The house, at 1077 E. Kent Road in Reynolda Park, sold for $1.495 million on August 6 without being listed. It was built in 1926. The last time it was sold, in 2015, a listing called it an “English Cotswold Cottage.” I don’t know about the Cotswolds, but around here cottages tend to run quite a bit smaller than 5,500 square feet. The cottage mansion has six bedrooms and five and a half bathrooms. It sits on a two-acre lot. The price came out to $262 per square foot, which isn’t so high at all for a house this grand, especially in a neighborhood this grand.
Update: The lisiting was withdrawn without a sale March 8, 2021.
There are only four National Register properties for sale in the Piedmont right now (that I know of, at least, plus one under contract), but they represent a wide variety, particularly in size and price. There’s the small and unforgettable Villa Fortuna in Reidsville, just 1,500 square feet and $99,900 (needs some work). And then there’s Boxwood Lodge in Davie County, 9,300 square feet and $3.45 million (needs nothing but your $3.45 million).
Boxwood was built in 1934 and has been a B&B since 1995. The listing says a $5 million renovation was completed in 2007. The house is set on 51 mostly wooded acres near the Yadkin River, It has eight bedrooms, six full bathrooms and two half-baths in 9,304 square feet (according to county records). That comes to a remarkable $371 per square foot. But, then, it’s a remarkable house.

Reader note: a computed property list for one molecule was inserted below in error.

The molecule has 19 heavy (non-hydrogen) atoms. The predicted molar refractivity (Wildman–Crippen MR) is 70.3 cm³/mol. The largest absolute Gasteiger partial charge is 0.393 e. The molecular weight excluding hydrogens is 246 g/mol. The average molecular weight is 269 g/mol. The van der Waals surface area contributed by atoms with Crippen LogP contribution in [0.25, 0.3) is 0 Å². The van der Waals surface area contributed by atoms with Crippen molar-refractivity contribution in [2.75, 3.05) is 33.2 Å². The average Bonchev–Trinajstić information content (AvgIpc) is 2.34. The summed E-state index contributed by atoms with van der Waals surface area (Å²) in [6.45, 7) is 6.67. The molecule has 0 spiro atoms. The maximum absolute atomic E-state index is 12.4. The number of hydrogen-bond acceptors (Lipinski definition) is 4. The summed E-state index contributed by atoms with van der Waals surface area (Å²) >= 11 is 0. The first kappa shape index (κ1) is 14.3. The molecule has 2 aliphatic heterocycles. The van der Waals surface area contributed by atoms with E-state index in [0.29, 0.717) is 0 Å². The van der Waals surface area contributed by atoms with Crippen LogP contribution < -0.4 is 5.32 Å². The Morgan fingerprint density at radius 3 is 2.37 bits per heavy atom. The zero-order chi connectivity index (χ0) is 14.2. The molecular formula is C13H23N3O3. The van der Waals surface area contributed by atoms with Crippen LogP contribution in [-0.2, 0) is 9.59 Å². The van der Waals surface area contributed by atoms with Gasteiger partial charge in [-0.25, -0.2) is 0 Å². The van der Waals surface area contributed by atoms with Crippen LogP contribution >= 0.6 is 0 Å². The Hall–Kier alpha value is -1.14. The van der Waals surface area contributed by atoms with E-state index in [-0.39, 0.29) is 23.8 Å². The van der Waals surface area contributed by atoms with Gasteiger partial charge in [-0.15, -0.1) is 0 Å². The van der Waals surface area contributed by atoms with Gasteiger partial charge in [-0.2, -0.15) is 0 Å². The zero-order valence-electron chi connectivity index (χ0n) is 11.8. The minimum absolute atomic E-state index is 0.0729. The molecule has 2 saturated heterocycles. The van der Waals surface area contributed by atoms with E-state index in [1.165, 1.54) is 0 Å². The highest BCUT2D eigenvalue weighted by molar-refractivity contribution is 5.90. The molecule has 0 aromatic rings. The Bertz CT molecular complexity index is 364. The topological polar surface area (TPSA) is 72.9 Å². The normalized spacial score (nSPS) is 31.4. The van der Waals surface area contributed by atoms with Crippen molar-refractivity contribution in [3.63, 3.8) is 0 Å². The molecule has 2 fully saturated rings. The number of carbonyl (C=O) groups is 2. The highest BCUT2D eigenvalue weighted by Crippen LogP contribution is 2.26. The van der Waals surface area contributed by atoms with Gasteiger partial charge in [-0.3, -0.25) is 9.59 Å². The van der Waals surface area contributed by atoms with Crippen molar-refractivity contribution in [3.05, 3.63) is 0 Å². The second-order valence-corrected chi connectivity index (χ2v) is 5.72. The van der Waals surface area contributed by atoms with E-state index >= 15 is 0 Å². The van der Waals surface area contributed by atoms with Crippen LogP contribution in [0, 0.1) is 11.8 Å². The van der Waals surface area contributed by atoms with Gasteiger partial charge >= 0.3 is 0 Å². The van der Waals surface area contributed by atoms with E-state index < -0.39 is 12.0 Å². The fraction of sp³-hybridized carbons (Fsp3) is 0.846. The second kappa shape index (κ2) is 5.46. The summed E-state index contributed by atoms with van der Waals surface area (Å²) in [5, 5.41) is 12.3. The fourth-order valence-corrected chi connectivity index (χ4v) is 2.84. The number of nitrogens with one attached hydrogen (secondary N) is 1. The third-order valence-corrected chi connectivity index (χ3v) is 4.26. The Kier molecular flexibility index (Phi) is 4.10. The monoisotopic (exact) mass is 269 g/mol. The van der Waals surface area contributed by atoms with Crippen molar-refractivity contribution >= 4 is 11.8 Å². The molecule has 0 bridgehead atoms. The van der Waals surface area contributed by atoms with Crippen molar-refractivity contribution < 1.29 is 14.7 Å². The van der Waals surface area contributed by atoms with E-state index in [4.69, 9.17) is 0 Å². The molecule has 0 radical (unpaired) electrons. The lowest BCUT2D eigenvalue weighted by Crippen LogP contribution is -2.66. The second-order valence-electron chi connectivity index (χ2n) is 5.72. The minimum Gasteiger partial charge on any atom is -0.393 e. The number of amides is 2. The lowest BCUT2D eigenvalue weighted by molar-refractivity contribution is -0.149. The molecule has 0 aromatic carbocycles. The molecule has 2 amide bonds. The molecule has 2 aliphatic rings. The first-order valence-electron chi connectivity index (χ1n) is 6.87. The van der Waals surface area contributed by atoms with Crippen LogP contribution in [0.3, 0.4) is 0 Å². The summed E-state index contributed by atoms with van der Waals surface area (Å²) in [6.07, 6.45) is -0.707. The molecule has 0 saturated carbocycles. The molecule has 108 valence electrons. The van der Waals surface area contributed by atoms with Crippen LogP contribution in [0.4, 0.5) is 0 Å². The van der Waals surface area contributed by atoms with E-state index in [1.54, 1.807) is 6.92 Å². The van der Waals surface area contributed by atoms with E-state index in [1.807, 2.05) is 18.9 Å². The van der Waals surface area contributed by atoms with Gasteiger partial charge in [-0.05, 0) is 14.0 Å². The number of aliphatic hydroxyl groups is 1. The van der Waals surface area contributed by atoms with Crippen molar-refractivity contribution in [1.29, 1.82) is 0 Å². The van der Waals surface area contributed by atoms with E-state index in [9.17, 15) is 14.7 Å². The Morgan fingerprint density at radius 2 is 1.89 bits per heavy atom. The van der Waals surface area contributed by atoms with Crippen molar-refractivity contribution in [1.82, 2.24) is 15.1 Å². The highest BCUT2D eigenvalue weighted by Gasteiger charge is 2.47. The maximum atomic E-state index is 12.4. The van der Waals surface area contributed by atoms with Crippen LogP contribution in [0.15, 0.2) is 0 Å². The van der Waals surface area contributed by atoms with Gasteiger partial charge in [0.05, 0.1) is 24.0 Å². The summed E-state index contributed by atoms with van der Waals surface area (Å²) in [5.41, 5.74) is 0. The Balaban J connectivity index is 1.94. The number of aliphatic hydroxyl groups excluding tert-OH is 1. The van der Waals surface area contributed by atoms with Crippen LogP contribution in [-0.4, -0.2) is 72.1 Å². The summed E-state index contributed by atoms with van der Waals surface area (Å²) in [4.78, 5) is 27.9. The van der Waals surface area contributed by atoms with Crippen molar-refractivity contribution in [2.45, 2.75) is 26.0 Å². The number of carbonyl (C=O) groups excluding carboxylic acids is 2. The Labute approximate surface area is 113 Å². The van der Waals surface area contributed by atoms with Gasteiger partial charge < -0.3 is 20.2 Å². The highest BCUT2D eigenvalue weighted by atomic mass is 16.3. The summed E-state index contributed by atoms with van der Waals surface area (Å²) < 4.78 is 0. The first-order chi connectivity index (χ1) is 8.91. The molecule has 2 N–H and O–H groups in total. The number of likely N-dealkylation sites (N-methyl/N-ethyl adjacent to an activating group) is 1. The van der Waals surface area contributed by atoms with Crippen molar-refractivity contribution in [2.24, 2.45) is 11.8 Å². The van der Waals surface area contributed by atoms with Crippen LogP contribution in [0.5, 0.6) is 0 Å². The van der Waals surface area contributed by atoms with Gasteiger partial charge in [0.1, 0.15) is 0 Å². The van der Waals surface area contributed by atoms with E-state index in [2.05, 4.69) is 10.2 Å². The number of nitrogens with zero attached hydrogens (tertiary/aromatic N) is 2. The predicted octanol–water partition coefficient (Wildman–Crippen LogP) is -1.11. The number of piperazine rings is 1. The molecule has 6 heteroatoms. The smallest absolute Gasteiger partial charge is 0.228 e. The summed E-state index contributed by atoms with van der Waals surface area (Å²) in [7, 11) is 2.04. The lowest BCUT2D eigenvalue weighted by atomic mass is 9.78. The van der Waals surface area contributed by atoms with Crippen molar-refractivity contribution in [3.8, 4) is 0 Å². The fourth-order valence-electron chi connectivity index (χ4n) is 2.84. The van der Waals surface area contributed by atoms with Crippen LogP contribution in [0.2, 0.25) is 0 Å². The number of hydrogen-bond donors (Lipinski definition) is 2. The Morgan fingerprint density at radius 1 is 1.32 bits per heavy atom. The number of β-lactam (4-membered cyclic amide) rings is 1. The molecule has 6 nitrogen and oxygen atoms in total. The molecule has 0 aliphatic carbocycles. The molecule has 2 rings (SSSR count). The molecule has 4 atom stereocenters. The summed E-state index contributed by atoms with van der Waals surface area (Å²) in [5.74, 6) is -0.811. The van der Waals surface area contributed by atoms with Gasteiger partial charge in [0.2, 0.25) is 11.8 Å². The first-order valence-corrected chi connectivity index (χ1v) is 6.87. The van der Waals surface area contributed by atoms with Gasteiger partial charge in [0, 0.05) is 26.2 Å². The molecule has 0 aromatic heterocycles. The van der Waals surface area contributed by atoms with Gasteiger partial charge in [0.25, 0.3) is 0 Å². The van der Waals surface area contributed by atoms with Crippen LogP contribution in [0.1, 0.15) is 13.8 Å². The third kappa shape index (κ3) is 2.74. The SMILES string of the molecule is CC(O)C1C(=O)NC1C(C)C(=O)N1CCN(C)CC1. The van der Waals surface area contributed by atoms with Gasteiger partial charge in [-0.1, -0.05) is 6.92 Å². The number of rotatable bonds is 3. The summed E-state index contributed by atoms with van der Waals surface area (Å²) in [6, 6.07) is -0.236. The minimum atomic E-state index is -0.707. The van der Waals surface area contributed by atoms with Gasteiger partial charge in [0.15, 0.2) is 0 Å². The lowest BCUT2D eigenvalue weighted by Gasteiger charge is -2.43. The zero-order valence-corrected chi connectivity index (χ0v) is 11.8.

Update: The house sold for $2 million on October 7, 2020.
The Maya Angelou House has had a $1 million-plus makeover since she died in 2014, so it’s quite different from what it was when she lived there. But it was her house for 20 years, so it definitely deserves its name. It’s for sale now at $2.395 million.
Maya Angelou became the third owner of the house in 1994. She had come to Winston-Salem in 1981 as the Reynolds Professor of American Studies at Wake Forest. After her death, the house was bought for $500,000 by Shelley and Daryl Bible. The current listing agent told Triad Business Journal that the couple “wanted to stay true to the essence of the home and its legacy, but it needed a lot of renovation.”
Update: The house sold for $70,000 on January 11, 2021.
There are a couple commonly used real-estate phrases that don’t make much sense if you read them literally. One is “hard to find” (as in, “hard to find brick ranch in 1950s neighborhood”). Do you want a home that’s hard to find? I suppose some people actually do, and if you’re one of them, there’s a house for sale in Montgomery County you should see. If you can find it.
Update: The house sold for $131,000 on June 26, 2020, $13,000 over the asking price. The owners accepted the offer May 30, two days after putting the house up for sale.
Caswell County has some of the grandest antebellum mansions in the state. The John Johnston House is something quite different and more rare. “Though members of the Johnston family were prominent in social and economic affairs in Caswell County from the eighteenth century onward, the significance of the house derives less from the specific historical contributions of its occupants than from its representation of a class of plantation residence that has rarely been preserved,” the home’s 1997 National Register nomination says.